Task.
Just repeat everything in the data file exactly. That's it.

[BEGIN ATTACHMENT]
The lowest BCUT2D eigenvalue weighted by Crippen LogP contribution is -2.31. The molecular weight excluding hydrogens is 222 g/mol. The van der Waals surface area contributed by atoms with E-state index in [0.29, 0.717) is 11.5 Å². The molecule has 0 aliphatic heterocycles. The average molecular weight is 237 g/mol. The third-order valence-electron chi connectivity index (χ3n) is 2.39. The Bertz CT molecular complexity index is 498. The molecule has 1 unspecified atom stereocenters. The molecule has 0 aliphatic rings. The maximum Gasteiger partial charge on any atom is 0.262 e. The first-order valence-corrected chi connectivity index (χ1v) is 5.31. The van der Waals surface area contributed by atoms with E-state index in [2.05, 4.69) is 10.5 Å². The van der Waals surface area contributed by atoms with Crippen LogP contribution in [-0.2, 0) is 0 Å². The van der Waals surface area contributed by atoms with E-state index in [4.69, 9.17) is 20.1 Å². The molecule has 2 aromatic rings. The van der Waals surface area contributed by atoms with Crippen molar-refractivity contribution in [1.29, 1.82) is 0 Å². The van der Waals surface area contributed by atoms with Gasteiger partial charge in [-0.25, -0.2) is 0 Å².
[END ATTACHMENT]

The lowest BCUT2D eigenvalue weighted by Crippen LogP contribution is -2.31. The molecular weight excluding hydrogens is 222 g/mol. The van der Waals surface area contributed by atoms with E-state index in [0.29, 0.717) is 11.5 Å². The molecule has 0 aliphatic heterocycles. The average molecular weight is 237 g/mol. The third-order valence-electron chi connectivity index (χ3n) is 2.39. The Bertz CT molecular complexity index is 498. The molecule has 1 unspecified atom stereocenters. The molecule has 0 aliphatic rings. The maximum Gasteiger partial charge on any atom is 0.262 e. The first-order valence-corrected chi connectivity index (χ1v) is 5.31. The van der Waals surface area contributed by atoms with E-state index in [2.05, 4.69) is 10.5 Å². The van der Waals surface area contributed by atoms with Crippen LogP contribution in [-0.2, 0) is 0 Å². The van der Waals surface area contributed by atoms with E-state index in [4.69, 9.17) is 20.1 Å². The molecule has 2 aromatic rings. The van der Waals surface area contributed by atoms with Crippen molar-refractivity contribution in [1.29, 1.82) is 0 Å². The van der Waals surface area contributed by atoms with Gasteiger partial charge in [-0.25, -0.2) is 0 Å².